Data, dating apps and the harsh consequences of permissions

Tinder

Angie reminded me of something I forgot to wrote about many months ago. She pointed at BBC’s you and yours programme.

People who use dating apps to meet potential new partners have told You & Yours that they’re concerned about their privacy, after finding that Facebook has gained access to the details of people they’ve been speaking to. The names of people they’ve been matched with on the dating apps are appearing in their “suggested friends” on Facebook. We investigate how social media sites access our personal information and how users give their permission.

Yes, this isn’t new…! Dating apps like Hinge and Tinder use you as a matchmaker without your permission.

If you’ve got a robust Facebook friend list filled with single people who use dating apps like Hinge or Tinder, chances are you’ve appeared as a mutual friend between two different matches.

When your face appears as a link between people, you legitimize their connection. You become a topic of conversation, an “in” to launch a potential relationship.

Even if you don’t use these dating apps yourself, your personal information can still appear, because when your friends started using the apps, they gave the services permission to access their friend lists to display in-network matches.

There’s no way to avoid appearing as a mutual friend unless you unfriend everyone using these dating apps or delete your Facebook account. Even if your friend list is private, you’re still visible to these apps as a friend of a user who opted into sharing that information.

The potential consequences could be discomforting. Let’s say there’s a person on your friend list whom you added years ago and about whom you no longer know anything. If he matches with one of your good friends, she might decide to go on a date with him in part because of your online friendship, which can be misconstrued as approval from her social group.

The fact is Facebook has access to that data and when we install these apps, we are givng permission to them to do what they like with that data. Permissions is something which can add a bandaid to things but its not a permanent solution. I must find the bit in the FB EULA which says it basically snoop on and use the data requested from a 3rd party app. You didn’t think FB was doing it out of the kindness of their cold heart did you? Wake up and smell smoke. Its a harsh reality which I think people are still only just waking up to…. Linked data is still a concept which has really been picked up.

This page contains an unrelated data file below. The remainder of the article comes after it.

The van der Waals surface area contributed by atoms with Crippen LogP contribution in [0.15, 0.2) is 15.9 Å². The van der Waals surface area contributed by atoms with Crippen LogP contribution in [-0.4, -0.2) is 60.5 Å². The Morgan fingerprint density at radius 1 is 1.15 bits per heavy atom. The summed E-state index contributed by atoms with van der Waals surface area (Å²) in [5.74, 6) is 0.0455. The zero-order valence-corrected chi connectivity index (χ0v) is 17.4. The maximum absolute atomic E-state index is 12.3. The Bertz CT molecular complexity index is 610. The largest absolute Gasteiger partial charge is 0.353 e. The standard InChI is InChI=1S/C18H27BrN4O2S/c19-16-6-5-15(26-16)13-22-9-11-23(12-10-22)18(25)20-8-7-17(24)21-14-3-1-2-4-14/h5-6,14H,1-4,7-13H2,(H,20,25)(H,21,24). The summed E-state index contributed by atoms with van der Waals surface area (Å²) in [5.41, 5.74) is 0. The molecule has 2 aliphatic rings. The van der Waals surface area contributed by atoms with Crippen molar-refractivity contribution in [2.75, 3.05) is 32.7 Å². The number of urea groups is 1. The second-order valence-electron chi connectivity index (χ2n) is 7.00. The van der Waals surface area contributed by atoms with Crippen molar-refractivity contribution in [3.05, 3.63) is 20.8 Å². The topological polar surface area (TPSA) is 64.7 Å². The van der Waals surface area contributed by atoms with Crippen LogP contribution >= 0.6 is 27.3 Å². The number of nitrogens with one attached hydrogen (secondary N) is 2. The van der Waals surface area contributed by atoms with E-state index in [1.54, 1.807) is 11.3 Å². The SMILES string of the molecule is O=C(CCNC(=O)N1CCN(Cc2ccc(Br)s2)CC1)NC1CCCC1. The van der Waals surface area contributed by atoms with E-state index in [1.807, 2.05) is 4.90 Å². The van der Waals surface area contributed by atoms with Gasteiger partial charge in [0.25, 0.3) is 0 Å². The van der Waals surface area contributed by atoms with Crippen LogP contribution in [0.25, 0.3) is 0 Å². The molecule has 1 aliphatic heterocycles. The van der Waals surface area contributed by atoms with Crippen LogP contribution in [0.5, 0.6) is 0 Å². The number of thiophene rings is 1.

Seek forgiveness not permission

Seek forgiveness not permission - SOTM

Just come back from another #SMC_MCR (Social Media Cafe) and SomeoneOnceToldMe was talked about.

Of course I added my own which I’ll talk about once it goes up. However Mario highlighted the picture above as a example.

Now for me this is Tom Loosemore’s famous phrase. So famous, I don’t actually know where it originally comes from till now…

I’m now aware thanks to Paul Downey its credited to Grace Hopper

What’s more she achieved all of this in a world of institutional discrimination against women and whilst working inside an authoritarian bureaucracy, which is probably why she is often attributed with the quote: “It’s easier to ask forgiveness than it is to seek permission“. The breadth of her accomplishments led to her earning the nickname “Amazing Grace”

Tom said “I have stopped using that phrase! See http://vimeo.com/58798945

Shame because it still rings true… No matter what Tom says now, he’s influence is clear to see. And with that in mind, I rip the picture from the example for my blog. Sure Mario will understand

Parody videos – the start of a remix

Hugh pointed at the importance of parody videos as the start of an important conversation.

I was speaking to a group of students at Salford University earlier this month about the cultural value of parody videos. Even the terrible ones. I made the arguement that the really terrible ones may be more important than the really good ones.

Let me explain.

As I pointed out yesterday most people are waiting for permission to make their moves. As social creatures we take our cues from those around us. We are a nation that needs nudging. We like to copy. Mark Earl talks about this in his book ‘I’ll Have What She’s Having‘.

I explained to the students that for every terrible parody video on Youtube there will be hundreds of super talented viewers saying to themselves “I can do better than that”. The terrible parody video is what it took to kickstart their creative career.

He’s right…

Growing up in cultural revolution of Acid, House and Rave. Not only were these forms of music demonised by the mainstream (can never forgive BBC Radio 1 for not playing Rave music). They claimed there was no talent involved and it was simply pressing buttons.

This may have been true in some cases but frankly it inspired a whole generation of other people to give it a try and write their own tunes. Some of them were successful and others just had fun.

So no matter how much I hate the gangnam style stupid dance. Hopefully it will encourage others to do there own thing instead of just jumping on the bandwagon.

The remix is one of the most important trends we have and it does fit with hugh’s people are waiting for permission too.